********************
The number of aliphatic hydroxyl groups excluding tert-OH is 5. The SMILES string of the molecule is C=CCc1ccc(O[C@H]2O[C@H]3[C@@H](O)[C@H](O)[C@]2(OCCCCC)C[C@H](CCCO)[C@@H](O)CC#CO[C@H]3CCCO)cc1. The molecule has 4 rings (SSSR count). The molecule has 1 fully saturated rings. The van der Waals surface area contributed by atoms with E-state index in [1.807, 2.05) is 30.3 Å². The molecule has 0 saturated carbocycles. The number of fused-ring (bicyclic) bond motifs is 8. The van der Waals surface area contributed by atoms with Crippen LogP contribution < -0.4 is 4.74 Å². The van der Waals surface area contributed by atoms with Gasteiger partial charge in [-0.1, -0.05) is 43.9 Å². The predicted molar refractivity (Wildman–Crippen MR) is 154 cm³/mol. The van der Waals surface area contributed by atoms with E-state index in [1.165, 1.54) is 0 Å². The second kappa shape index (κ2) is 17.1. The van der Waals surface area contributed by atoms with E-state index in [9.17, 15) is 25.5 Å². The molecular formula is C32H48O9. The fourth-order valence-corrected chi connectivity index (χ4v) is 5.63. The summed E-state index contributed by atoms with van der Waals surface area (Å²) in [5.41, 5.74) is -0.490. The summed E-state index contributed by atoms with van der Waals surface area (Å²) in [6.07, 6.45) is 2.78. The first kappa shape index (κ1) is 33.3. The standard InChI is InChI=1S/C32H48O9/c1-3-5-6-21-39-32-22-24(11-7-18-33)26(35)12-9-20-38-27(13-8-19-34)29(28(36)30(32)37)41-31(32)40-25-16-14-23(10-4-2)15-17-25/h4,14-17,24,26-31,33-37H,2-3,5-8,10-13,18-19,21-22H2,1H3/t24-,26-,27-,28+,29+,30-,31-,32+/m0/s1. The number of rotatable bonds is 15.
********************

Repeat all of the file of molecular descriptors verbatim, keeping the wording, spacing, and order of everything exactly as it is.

The number of aliphatic hydroxyl groups excluding tert-OH is 5. The SMILES string of the molecule is C=CCc1ccc(O[C@H]2O[C@H]3[C@@H](O)[C@H](O)[C@]2(OCCCCC)C[C@H](CCCO)[C@@H](O)CC#CO[C@H]3CCCO)cc1. The molecule has 4 rings (SSSR count). The molecule has 1 fully saturated rings. The van der Waals surface area contributed by atoms with E-state index in [1.807, 2.05) is 30.3 Å². The molecule has 0 saturated carbocycles. The number of fused-ring (bicyclic) bond motifs is 8. The van der Waals surface area contributed by atoms with Crippen LogP contribution < -0.4 is 4.74 Å². The van der Waals surface area contributed by atoms with Gasteiger partial charge in [-0.1, -0.05) is 43.9 Å². The predicted molar refractivity (Wildman–Crippen MR) is 154 cm³/mol. The van der Waals surface area contributed by atoms with E-state index in [1.165, 1.54) is 0 Å². The second kappa shape index (κ2) is 17.1. The van der Waals surface area contributed by atoms with E-state index in [9.17, 15) is 25.5 Å². The molecular formula is C32H48O9. The fourth-order valence-corrected chi connectivity index (χ4v) is 5.63. The summed E-state index contributed by atoms with van der Waals surface area (Å²) in [5.41, 5.74) is -0.490. The summed E-state index contributed by atoms with van der Waals surface area (Å²) in [6.07, 6.45) is 2.78. The first kappa shape index (κ1) is 33.3. The standard InChI is InChI=1S/C32H48O9/c1-3-5-6-21-39-32-22-24(11-7-18-33)26(35)12-9-20-38-27(13-8-19-34)29(28(36)30(32)37)41-31(32)40-25-16-14-23(10-4-2)15-17-25/h4,14-17,24,26-31,33-37H,2-3,5-8,10-13,18-19,21-22H2,1H3/t24-,26-,27-,28+,29+,30-,31-,32+/m0/s1. The number of rotatable bonds is 15.